Eric Owens Jr. played the first two games of the East St. Louis Flyers’ 2016 state-championship season entirely on the offensive side of the line.
As the starting tight end, he caught eight passes for 117 yards and scored a touchdown.
Then Owens was flipped to the defensive side, where an Illinois-best 21 quarterback sacks opened his eyes to an incontrovertible truth about himself: He much prefers being the hammer than the nail.
“On offense you have to take the hit, but on defense you get to deliver the hit,” said Owens. “I like to deliver the hit every time. I like that action. I like to be the hammer.”
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There’s more to Owens than big hits, though, said East St. Louis coach Darren Sunkett.
As the lone returning defensive starter for the Flyers in 2017, Owens was called to make another minor shift from outside linebacker to the inside. It was another smooth transition.
Given the experience he gained as a junior, coupled with a 4.5-second 40-yard dash, Owens has both the foresight to recognize what an opposing offense is about to throw at him and the speed to run it down from one sideline to the other.
The combination paid off with 127 tackles, an impressive 94 solo tackles, multiple forced turnovers and five turnover recoveries. Owens was a near-unanimous choice of metro-east coaches as the Belleville News-Democrat Large School Defensive Player of the Year.
“He did a lot for our defense. Out of all our linebackers we had, we thought he’d make the transition a lot easier, so we moved him from our (outside) linebacker to our (inside) position,” Sunkett said. “He has decent size and good speed, but the key for him is his ability to make all the calls and set the defense.”
As a former youth-league teammate with the Belleville Little Knights, Belleville West running back Kriston Davis has long known Owens’ interest in the physicality of football. But he learned how much Owens’ mental game had advanced during the Maroons’ 32-26 loss to East St. Louis on Sept. 30.
At the 8:55 mark of the second quarter, Davis took a pass out of the backfield 44 yards for a game-tying touchdown. West tried the same play again barely seven minutes later with a much different result.
“The first time we ran it, I got (Owens) for about 50 yards,” said Davis, first-team running back on the BND All-Area Team. “The second time, he picked it off and took it to the crib. He saw it coming.
“I know he can hit pretty hard, but he’s also just a really good athlete. He has very good lateral quickness sideline to sideline and knows how to diagnose a play.”
Of his four interceptions on the season, it’s the one Owens best remembers, too.
“I was man-to-man with the running back, Kris,” said Owens, smiling. “ He ran a wheel route, and I got the interception and took it the crib. I only had one pick-six this year, and that was it. That was fun.”
Owens also had fun against Buffalo Grove in the second round of the Class 7A playoffs. He knocked two running backs out of the game — “one of them had to be the biggest running back in Illinois,” he said — in addition to making 11 tackles and forcing a pair of fumbles.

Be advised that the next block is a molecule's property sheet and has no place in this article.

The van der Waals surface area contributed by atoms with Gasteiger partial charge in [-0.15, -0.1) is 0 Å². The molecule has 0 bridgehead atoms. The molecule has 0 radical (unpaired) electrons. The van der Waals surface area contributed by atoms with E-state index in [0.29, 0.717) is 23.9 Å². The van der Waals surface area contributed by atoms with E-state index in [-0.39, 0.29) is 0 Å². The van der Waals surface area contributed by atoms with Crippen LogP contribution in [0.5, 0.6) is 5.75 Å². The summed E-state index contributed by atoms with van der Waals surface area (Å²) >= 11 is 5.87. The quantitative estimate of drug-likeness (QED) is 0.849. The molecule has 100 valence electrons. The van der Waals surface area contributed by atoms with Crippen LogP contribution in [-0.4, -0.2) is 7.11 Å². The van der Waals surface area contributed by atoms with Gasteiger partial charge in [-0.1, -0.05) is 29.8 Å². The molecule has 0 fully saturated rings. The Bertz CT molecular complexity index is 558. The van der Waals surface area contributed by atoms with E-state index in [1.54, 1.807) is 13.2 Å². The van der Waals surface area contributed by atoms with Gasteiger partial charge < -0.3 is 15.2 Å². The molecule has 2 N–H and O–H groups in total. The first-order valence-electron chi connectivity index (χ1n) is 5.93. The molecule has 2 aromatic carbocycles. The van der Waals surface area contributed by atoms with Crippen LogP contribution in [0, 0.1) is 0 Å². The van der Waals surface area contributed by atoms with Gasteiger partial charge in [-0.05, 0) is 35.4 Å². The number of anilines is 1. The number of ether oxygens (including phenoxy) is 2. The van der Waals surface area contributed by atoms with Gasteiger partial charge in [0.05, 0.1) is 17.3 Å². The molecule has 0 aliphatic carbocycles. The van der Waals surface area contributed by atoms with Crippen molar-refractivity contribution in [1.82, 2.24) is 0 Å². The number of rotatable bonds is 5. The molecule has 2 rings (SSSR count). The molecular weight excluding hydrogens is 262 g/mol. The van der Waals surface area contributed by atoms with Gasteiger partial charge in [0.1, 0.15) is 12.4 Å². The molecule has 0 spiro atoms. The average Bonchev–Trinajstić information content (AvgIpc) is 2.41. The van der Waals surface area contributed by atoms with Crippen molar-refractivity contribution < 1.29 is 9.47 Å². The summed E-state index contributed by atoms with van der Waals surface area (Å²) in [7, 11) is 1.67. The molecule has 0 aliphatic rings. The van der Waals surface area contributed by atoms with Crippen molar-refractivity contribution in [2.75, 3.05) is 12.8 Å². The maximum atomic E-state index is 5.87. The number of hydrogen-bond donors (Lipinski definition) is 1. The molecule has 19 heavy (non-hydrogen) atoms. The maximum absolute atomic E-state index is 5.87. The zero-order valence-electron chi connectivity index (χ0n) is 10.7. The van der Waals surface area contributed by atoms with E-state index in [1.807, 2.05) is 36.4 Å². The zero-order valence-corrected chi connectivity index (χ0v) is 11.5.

More than anything, Owens said, the dominating 40-18 win bolstered an already-strong sense among the Flyers that they could repeat as state champions. But the season ended the following week with a sloppy 21-18 loss at Mount Carmel’s Gately Stadium.
It was the Flyers’ first loss to an Illinois opponent since 2015 and wasn’t at all the end Owens had envisioned for his high school career.
“We were too confident, I believe,” Owens said. “A lot of people, I believe, thought it was going to be too easy (to repeat), and it wasn’t easy.
“We felt like we had a nice chance going in. It would have been the greatest thing in my life. To have two rings coming out of high school? That was my dream. I’ve got one, though.”
Sunkett says the Flyers’ defense gave up a step to the championship team of 2016, despite allowing just 14.3 points per game. Still, he credited a physical defensive front for “eating up blocks” to give his linebackers the chance to make plays.
And he credited Owens — who is better known to his teammates as “Joe” — for executing his role like an experienced linebacker should.
“We’ve been running the same system for a long time. Our philosophy is to plug in the veteran guys in key spots and watch them flourish,” Sunkett said. “If you have the ability to play one linebacker, you should be able to adjust and play the inside position, too.
“Joe definitely flourished in the system.”
Owens has received college offers from Lindenwood in St. Charles, Alabama State, Northern Iowa and Southern Illinois University Carbondale. He made his only official visit to SIUC, though he won’t confirm his college choice before the signing period begins Feb. 7.
At 6-foot and 215 pounds, Owens would be undersized for an NCAA Division I linebacker, though his time in the 40-yard dash reflects ample speed to play safety or cornerback.
Owens says he prefers to stay at linebacker but will play wherever he’s given the best opportunity.
Sunkett says Owens has earned all the opportunity he needs.
“He’s going to get the opportunity to get four years of college education for free,” he said. “It’s up to Joe to capitalize on that, but I have every faith that he will.”